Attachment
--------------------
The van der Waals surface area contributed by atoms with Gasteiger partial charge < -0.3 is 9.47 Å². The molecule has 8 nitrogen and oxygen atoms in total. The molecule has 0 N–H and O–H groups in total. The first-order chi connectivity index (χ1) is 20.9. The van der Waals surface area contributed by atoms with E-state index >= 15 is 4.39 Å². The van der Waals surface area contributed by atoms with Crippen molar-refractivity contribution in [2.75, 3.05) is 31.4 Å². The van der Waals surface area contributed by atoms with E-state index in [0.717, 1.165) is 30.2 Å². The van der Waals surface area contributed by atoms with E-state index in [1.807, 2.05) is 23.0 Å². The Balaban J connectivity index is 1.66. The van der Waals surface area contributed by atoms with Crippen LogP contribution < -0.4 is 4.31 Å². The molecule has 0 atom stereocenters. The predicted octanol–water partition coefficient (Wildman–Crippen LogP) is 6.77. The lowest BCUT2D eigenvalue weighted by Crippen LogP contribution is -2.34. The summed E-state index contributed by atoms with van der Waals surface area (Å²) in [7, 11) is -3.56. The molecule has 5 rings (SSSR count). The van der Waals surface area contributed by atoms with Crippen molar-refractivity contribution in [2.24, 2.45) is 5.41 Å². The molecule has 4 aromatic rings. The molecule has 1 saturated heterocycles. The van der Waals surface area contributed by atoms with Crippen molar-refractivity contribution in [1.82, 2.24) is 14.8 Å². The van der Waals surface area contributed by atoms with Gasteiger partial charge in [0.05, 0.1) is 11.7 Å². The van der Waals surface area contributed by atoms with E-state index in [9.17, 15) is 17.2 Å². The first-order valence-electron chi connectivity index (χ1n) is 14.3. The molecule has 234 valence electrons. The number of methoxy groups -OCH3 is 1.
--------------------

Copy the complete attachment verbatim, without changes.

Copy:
The van der Waals surface area contributed by atoms with Gasteiger partial charge < -0.3 is 9.47 Å². The molecule has 8 nitrogen and oxygen atoms in total. The molecule has 0 N–H and O–H groups in total. The first-order chi connectivity index (χ1) is 20.9. The van der Waals surface area contributed by atoms with E-state index >= 15 is 4.39 Å². The van der Waals surface area contributed by atoms with Crippen molar-refractivity contribution in [2.75, 3.05) is 31.4 Å². The van der Waals surface area contributed by atoms with E-state index in [0.717, 1.165) is 30.2 Å². The van der Waals surface area contributed by atoms with E-state index in [1.807, 2.05) is 23.0 Å². The Balaban J connectivity index is 1.66. The van der Waals surface area contributed by atoms with Crippen LogP contribution < -0.4 is 4.31 Å². The molecule has 0 atom stereocenters. The predicted octanol–water partition coefficient (Wildman–Crippen LogP) is 6.77. The lowest BCUT2D eigenvalue weighted by Crippen LogP contribution is -2.34. The summed E-state index contributed by atoms with van der Waals surface area (Å²) in [7, 11) is -3.56. The molecule has 5 rings (SSSR count). The van der Waals surface area contributed by atoms with Crippen molar-refractivity contribution in [2.24, 2.45) is 5.41 Å². The molecule has 4 aromatic rings. The molecule has 1 saturated heterocycles. The van der Waals surface area contributed by atoms with Crippen molar-refractivity contribution in [1.82, 2.24) is 14.8 Å². The van der Waals surface area contributed by atoms with Gasteiger partial charge in [0.05, 0.1) is 11.7 Å². The van der Waals surface area contributed by atoms with E-state index in [9.17, 15) is 17.2 Å². The first-order valence-electron chi connectivity index (χ1n) is 14.3. The molecule has 234 valence electrons. The number of methoxy groups -OCH3 is 1.